Very few goshalas or cattle shelters accept old, injured animals; some sell the animals illegally
My last article
was about how it is becoming increasingly difficult for farmers to take care of their cattle and the quiet ways in which they try to get rid of them.
I had heard about goshalas or cattle shelters; indeed, many social and religious organizations that run cattle shelters.
I asked some farmers why they do not leave their cattle at such shelters instead of abandoning them to their fate on the town’s thoroughfares. This was the answer: Like many old age homes for people, these goshalas also asked for upfront charge if the cattle is accepted. Sometimes, a ‘donation’ or ‘deposit’ will settle the issue, some others also have monthly charges.
With farm incomes sinking, this is an unaffordable, say the farmers.
Also, many goshalas do not accept non-milch cows or cattle that are aged or are physically debilitated. What is more, the goshalas themselves are few and far between, at least in the three districts of coastal Karnataka.
I have even discovered that the goshala run by a famous accepts only milch cows. Ditto at another, run by a social organization, which also rejects injured or physically deformed cattle.
However, at a goshala at Neelavara in Udupi district run by the famous Shri Vishwesha Teertha Swamiji, the famous seer of Pejawar Math, all types of cattle, including aged and injured ones are accepted.
It is interesting to note that goshalas have had their share of controversies all over India, and, in many cases, the state government or courts have had to step in to resolve issues.
There have been allegations that some goshalas sell cattle to butchers illegally. Those in the cattle transport business complain of harassment by police or pro-cow activists despite having valid documents.
A Business Standard report on 4 March 2015 says that the Madras High Court has directed the Tamil Nadu government to conduct random checks in goshalas run by temples and maths.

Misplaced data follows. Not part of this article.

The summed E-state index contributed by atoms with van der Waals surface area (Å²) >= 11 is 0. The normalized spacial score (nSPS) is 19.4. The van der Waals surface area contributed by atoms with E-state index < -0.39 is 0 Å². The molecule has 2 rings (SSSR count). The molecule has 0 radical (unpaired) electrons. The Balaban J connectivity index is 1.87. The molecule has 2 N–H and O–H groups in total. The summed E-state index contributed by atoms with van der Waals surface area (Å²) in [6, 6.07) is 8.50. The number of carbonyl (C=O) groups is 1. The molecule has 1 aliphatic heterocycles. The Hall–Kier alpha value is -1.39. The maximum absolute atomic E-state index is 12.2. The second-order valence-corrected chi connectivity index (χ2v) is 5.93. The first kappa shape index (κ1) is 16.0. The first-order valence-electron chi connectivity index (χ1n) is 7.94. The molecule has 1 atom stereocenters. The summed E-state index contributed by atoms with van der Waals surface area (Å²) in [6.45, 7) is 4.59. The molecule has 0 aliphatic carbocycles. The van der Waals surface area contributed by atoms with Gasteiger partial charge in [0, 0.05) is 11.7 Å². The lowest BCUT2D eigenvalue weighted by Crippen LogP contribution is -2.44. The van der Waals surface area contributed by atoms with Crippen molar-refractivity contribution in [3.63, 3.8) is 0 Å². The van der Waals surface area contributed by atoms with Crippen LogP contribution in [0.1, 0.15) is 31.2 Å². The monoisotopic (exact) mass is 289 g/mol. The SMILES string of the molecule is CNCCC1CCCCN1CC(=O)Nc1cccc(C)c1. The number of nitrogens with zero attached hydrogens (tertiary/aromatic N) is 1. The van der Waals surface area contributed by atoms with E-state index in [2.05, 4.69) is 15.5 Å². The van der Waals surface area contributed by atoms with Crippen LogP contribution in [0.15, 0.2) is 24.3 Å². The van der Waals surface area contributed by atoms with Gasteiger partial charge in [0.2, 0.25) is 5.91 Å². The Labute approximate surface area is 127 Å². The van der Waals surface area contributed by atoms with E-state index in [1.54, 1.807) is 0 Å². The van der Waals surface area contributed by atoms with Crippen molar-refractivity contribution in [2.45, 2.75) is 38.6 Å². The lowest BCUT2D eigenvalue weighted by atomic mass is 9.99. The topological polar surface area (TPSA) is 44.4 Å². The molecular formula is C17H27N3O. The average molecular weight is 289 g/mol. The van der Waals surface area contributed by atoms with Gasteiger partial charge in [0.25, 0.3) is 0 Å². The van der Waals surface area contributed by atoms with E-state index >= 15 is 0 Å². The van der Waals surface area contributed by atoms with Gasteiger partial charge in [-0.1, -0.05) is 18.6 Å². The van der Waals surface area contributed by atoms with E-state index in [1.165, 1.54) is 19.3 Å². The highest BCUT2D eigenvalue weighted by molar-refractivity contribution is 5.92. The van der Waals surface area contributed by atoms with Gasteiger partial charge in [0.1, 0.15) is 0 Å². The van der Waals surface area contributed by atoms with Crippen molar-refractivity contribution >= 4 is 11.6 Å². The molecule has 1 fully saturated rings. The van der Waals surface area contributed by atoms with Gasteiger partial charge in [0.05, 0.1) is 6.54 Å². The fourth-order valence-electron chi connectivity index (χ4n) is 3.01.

The Court had issued a charter that goshalas
should follow in managing donated cows that are sheltered with them, once they have passed the milk-yielding phase.
The Court banned sale of cows donated by devotees and directed the temples to maintain details of the donors following outrage over temples selling cows to butchers. It also framed guidelines for the maintenance of goshalas, including clean and hygienic maintenance and periodic medical check-up for the cows.
According to The Hindu, Prime Minister Narendra Modi had instructed government officials to extend all help to goshalas, soon after coming to power.
“We will look into the specifics needs of cow shelters and try to meet its demands instead of making just casual visits. Rice bran has also been procured,” said a senior official in the Telangana state’s Animal Husbandry Department, according to the report.
In Uttar Pradesh, the police have successfully tackled the menace of cattle rustlers and have been delivering the rescued animals to goshalas
; but many shelters are now refusing to accept the animals since they are becoming a huge burden.
Here in Udupi, when asked about cattle rustlers who take the animals away for slaughter, the farmers just shrug their shoulders. They just blame it on fate.
A story that is common to this region and elsewhere is that the children are educated and find greener pastures in towns and cities; the daughters are married off into well to do families and nobody has time for the ageing parents.
Sometimes, these busy children send money to parents or provide for their medical treatment and hospitalization; sometimes they cannot even come for their last rites.
If they do come, the first thing they do is sell off their ancestral homes and then abandon their parents in old age homes!
What to talk about cattle?
As they say, we can keep debating the issue till the cows come home…
(This is the 3rd part of the series, Fresh From the Farm. More to follow…)
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(Shrikant N Shenoy has been a journalist since 1980, having worked in Mumbai, Hyderabad, Dubai. He launched a news portal and an online Konkani language channel from Manipal, Udupi, but ran out of money. In 2011, he successfully launched an English newspaper with five editions simultaneously on a shoe-string budget. He tweets as @udupinet.